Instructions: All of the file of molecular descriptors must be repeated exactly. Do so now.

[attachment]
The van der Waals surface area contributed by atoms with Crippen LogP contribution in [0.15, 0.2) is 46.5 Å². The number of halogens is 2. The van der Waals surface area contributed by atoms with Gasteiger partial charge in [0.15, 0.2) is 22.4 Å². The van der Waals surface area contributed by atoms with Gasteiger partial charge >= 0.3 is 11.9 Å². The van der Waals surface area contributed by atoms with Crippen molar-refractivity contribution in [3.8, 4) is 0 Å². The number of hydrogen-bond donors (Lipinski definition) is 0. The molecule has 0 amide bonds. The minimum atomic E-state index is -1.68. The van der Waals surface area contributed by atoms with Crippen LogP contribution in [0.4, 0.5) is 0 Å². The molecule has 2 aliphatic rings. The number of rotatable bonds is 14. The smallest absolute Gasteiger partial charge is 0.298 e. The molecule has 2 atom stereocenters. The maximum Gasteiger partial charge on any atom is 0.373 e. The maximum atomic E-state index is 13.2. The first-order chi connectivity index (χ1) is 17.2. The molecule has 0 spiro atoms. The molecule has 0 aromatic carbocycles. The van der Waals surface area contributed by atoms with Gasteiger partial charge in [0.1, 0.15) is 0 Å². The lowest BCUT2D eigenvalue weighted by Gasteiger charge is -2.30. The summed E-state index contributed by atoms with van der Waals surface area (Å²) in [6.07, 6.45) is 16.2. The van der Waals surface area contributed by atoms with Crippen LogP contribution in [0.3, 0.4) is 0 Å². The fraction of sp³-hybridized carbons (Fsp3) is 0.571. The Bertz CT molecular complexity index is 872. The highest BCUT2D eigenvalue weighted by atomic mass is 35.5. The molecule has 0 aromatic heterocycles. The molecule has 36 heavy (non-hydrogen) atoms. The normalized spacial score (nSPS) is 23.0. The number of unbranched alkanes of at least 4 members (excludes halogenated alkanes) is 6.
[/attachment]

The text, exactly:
The van der Waals surface area contributed by atoms with Crippen LogP contribution in [0.15, 0.2) is 46.5 Å². The number of halogens is 2. The van der Waals surface area contributed by atoms with Gasteiger partial charge in [0.15, 0.2) is 22.4 Å². The van der Waals surface area contributed by atoms with Gasteiger partial charge >= 0.3 is 11.9 Å². The van der Waals surface area contributed by atoms with Crippen molar-refractivity contribution in [3.8, 4) is 0 Å². The number of hydrogen-bond donors (Lipinski definition) is 0. The molecule has 0 amide bonds. The minimum atomic E-state index is -1.68. The van der Waals surface area contributed by atoms with Crippen LogP contribution in [0.4, 0.5) is 0 Å². The molecule has 2 aliphatic rings. The number of rotatable bonds is 14. The smallest absolute Gasteiger partial charge is 0.298 e. The molecule has 2 atom stereocenters. The maximum Gasteiger partial charge on any atom is 0.373 e. The maximum atomic E-state index is 13.2. The first-order chi connectivity index (χ1) is 17.2. The molecule has 0 spiro atoms. The molecule has 0 aromatic carbocycles. The van der Waals surface area contributed by atoms with Gasteiger partial charge in [0.1, 0.15) is 0 Å². The lowest BCUT2D eigenvalue weighted by Gasteiger charge is -2.30. The summed E-state index contributed by atoms with van der Waals surface area (Å²) in [6.07, 6.45) is 16.2. The van der Waals surface area contributed by atoms with Crippen LogP contribution in [0.3, 0.4) is 0 Å². The fraction of sp³-hybridized carbons (Fsp3) is 0.571. The Bertz CT molecular complexity index is 872. The highest BCUT2D eigenvalue weighted by atomic mass is 35.5. The molecule has 0 aromatic heterocycles. The molecule has 36 heavy (non-hydrogen) atoms. The normalized spacial score (nSPS) is 23.0. The number of unbranched alkanes of at least 4 members (excludes halogenated alkanes) is 6.